Acknowledgements

This publication makes use of data products from the Two Micron All Sky Survey, which is a joint project of the University of Massachusetts and the Infrared Processing and Analysis Center/California Institute of Technology, funded by NASA and the National Science Foundation. We also acknowledge extensive use of the SIMBAD database, operated at CDS Strasbourg. We thank Ignas Snellen and the students from Leiden Observatory for taking these INT data in service time. We thank Mario Radvich for the concession of ASTROMETRIX. We are also grateful to F. Comerón, J.M. Alcalá, H. Bouy, B. Lopéz Martí, R. Jayawardhana and the Spitzer c2d Team for useful discussions and suggestions. We are also grateful to many others, in particular to Salvatore Spezzi.

References

Footnotes

... Serpens[*]
Catalogue (in VizieR) is only available in electronic form at the CDS via anonymous ftp to http://cdsarc.u-strasbg.fr/viz-bin/Cat
... IRAF[*]
IRAF is distributed by NOAO, which is operated by the Association of Universities for Research in Astronomy, Inc., under contract to the National Science Foundation.
... IDL[*]
Interactive Data Language.
... homepage[*]
http://www.ast.cam.ac.uk/ wfcsur/technical/pipeline/
... ASTROMETRIX[*]
See also: http://www.na.astro.it/ radovich/wifix.htm
... density[*]
See http://www.sdss.org/dr6/algorithms/fluxcal.html.

All Tables

Table 1:   Journal of the observations.

Table 2:   Mean photometric calibration coefficients for our WFC-INT observing run.

Table 3:   Number of stellar sources ($N_{\rm S}$) detected in both filters above the 3$\sigma $ level and limiting magnitudes in each filter at 10$\sigma $, 5$\sigma $, 3$\sigma $ and 95% completeness level.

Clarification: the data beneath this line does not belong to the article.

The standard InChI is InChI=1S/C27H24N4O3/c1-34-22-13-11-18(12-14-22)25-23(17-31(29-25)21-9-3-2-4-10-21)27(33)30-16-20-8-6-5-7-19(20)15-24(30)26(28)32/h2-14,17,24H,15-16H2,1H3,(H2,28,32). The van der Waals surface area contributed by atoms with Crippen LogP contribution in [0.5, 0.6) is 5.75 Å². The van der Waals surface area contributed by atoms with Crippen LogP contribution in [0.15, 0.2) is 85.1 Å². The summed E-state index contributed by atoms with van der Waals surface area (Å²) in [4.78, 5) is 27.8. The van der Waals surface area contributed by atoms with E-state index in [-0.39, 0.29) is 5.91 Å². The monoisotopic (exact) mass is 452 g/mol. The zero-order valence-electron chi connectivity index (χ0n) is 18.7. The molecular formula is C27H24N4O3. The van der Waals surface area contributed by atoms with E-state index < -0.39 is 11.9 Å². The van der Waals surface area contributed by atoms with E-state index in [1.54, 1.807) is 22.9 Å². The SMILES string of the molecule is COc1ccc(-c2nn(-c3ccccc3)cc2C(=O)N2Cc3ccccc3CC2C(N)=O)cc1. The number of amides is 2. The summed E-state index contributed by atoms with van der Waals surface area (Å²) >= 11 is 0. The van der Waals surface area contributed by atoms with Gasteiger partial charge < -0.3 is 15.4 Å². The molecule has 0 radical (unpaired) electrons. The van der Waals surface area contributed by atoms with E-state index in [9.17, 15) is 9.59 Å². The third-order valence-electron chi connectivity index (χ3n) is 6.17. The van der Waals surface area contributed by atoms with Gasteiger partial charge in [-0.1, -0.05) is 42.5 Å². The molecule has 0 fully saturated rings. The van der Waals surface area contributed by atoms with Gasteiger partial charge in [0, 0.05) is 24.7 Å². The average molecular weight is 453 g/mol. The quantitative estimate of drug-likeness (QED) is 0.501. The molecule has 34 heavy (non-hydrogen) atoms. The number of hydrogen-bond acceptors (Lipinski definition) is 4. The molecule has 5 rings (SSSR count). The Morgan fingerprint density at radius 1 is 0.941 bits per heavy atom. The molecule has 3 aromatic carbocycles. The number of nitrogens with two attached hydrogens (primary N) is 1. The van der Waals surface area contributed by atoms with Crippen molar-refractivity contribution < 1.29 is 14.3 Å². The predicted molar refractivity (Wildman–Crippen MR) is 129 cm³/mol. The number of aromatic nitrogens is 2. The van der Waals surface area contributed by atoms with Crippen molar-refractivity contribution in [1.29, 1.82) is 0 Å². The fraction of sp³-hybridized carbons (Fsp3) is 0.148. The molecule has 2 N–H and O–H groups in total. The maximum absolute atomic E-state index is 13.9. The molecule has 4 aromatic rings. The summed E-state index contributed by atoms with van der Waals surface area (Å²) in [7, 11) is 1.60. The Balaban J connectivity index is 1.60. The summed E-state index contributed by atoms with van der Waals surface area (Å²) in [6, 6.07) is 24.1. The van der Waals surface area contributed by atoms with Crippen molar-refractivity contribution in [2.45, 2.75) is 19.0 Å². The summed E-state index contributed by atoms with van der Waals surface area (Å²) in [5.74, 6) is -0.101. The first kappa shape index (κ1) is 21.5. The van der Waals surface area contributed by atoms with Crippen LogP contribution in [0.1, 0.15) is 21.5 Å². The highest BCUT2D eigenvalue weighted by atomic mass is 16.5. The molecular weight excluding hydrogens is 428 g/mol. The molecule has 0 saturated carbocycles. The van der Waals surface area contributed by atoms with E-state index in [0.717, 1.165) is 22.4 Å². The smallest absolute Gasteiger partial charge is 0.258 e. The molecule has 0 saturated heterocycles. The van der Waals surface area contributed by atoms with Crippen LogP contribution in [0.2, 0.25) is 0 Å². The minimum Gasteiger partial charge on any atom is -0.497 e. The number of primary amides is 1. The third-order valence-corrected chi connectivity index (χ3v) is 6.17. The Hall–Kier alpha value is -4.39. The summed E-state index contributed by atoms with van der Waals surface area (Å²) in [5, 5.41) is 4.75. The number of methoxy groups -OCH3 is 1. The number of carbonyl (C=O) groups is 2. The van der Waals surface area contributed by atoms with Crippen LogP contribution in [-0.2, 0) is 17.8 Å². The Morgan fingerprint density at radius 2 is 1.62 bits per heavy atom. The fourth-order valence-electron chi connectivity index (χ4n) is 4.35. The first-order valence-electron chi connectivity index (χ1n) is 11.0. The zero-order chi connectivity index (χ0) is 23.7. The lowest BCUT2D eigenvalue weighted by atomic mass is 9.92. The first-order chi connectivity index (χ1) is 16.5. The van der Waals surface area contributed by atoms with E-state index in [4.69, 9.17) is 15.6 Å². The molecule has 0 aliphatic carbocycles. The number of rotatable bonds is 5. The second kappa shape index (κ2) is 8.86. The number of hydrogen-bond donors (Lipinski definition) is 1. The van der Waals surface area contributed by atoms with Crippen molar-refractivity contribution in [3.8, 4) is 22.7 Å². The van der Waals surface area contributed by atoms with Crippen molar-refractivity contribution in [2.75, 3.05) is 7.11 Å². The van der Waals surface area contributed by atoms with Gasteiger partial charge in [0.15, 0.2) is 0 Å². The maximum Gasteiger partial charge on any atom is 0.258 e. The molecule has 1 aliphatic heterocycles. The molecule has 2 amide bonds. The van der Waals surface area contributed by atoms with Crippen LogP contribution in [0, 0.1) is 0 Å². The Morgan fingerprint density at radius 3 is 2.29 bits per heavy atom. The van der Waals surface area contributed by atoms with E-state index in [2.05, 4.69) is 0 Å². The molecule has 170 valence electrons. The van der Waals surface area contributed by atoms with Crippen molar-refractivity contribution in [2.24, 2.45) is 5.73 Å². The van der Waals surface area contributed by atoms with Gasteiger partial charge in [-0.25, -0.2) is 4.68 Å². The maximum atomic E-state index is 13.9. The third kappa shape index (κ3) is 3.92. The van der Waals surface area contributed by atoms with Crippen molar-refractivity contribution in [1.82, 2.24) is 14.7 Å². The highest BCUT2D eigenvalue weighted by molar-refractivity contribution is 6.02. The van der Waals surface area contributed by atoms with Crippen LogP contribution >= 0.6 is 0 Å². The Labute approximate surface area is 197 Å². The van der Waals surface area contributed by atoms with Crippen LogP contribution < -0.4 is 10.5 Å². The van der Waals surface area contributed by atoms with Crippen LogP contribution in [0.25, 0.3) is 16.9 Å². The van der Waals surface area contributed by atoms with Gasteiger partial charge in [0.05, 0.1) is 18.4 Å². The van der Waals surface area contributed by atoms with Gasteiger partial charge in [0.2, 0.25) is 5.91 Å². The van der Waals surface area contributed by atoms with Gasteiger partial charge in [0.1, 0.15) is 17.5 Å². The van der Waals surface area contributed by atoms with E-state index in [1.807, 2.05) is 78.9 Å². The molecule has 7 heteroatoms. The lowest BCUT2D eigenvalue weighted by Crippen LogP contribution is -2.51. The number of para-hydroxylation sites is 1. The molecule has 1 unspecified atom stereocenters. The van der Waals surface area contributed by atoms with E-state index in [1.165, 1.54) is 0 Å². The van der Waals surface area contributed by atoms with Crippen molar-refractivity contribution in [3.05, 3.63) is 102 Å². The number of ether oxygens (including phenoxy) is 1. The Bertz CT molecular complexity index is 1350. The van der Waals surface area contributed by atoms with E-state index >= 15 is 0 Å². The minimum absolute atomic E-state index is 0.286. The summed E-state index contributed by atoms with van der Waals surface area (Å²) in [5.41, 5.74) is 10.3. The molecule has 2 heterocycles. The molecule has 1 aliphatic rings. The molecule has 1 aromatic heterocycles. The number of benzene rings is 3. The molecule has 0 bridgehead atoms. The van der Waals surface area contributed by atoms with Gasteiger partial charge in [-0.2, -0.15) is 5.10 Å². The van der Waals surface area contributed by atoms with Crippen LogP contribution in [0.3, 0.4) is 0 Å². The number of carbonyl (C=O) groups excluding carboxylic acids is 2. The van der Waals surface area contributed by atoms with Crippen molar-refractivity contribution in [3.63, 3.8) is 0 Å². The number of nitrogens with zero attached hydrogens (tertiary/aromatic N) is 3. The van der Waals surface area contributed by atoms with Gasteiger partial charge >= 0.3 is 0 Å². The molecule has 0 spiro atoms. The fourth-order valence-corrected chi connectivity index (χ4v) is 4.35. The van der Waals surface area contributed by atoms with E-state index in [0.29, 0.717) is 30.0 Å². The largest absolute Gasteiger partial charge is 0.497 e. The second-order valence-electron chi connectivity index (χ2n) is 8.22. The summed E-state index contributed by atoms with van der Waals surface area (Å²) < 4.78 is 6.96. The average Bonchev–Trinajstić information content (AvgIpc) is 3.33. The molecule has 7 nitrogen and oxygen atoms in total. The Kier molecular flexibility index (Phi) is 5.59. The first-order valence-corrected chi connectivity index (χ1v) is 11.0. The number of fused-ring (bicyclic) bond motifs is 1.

All Figures

  \begin{figure}
\par\includegraphics[width=16cm,height=14cm]{aa13956-fig1.eps}
\par\end{figure} Figure 1:

IRAS 100 $\mu $m dust emission map of the Serpens dark cloud. The contours, from 55 to 190 MJy $\times $ sr-1 in steps of 9 MJy $\times $ sr-1, are also drawn (white lines). The continuous line defines the area covered by the three INT+WFC pointings, while the dashed line is the area observed by Spitzer as part of the c2d Survey. The stars are the YSO candidates identified by the Spitzer c2d Survey.

Open with DEXTER
In the text

  \begin{figure}
\par\includegraphics[width=9cm,height=9cm]{13956fg2.eps}
\end{figure} Figure 2:

Residuals of the coordinates obtained by us for the sources in the surveyed area in Serpens with respect to those from the 2MASS catalogue.

Open with DEXTER
In the text

  \begin{figure}
\par\includegraphics[width=9cm,height=8cm]{13956fg3.eps}
\par\end{figure} Figure 3:

Photometric errors versus magnitudes and relative exponential fits for all the point-like sources detected in the 0.96 square degrees area surveyed in Serpens. Photometry is from our long-time exposures (Sect. 2).

Open with DEXTER
In the text

  \begin{figure}
\par\includegraphics[width=9cm,height=7cm]{13956fg4.eps}
\end{figure} Figure 4:

Completeness (C) plot for extraction of artificial stars from our ``deep'' and ``shallow'' mosaics for the R and Z bands.

Open with DEXTER
In the text

  \begin{figure}
\par\includegraphics[width=8cm,height=6.85cm]{13956fg5a.eps}\par\includegraphics[width=8cm,height=6.85cm]{13956fg5b.eps}
\end{figure} Figure 5:

Z vs. R-Z and J-H vs. H-K diagrams for the YSOs in Serpens selected by the c2d survey (circles) and the optical/NIR counterparts of the X-ray sources identified by (Brown et al. 2010, in prep.) (squares). Upper panel: the lines are the PMS isochrones by Baraffe et al. (1998) and Chabrier et al. (2000) transformed by us into the SDSS photometric system. The arrow represents AV=2 reddening vector (Weingartner & Draine 2001). Lower panel: the solid curve shows the relation between the colour indices for main sequence stars (lower branch) and giants (upper branch), together with the relative reddening bands (dashed lines). The dash-dot line is the T Tauri star locus by Meyer et al. (1997). The object magnitudes are derreddened using the typical extinction in the observed area ( $A_V \approx 7$ mag) and the extinction curve by Weingartner & Draine (2001).

Open with DEXTER
In the text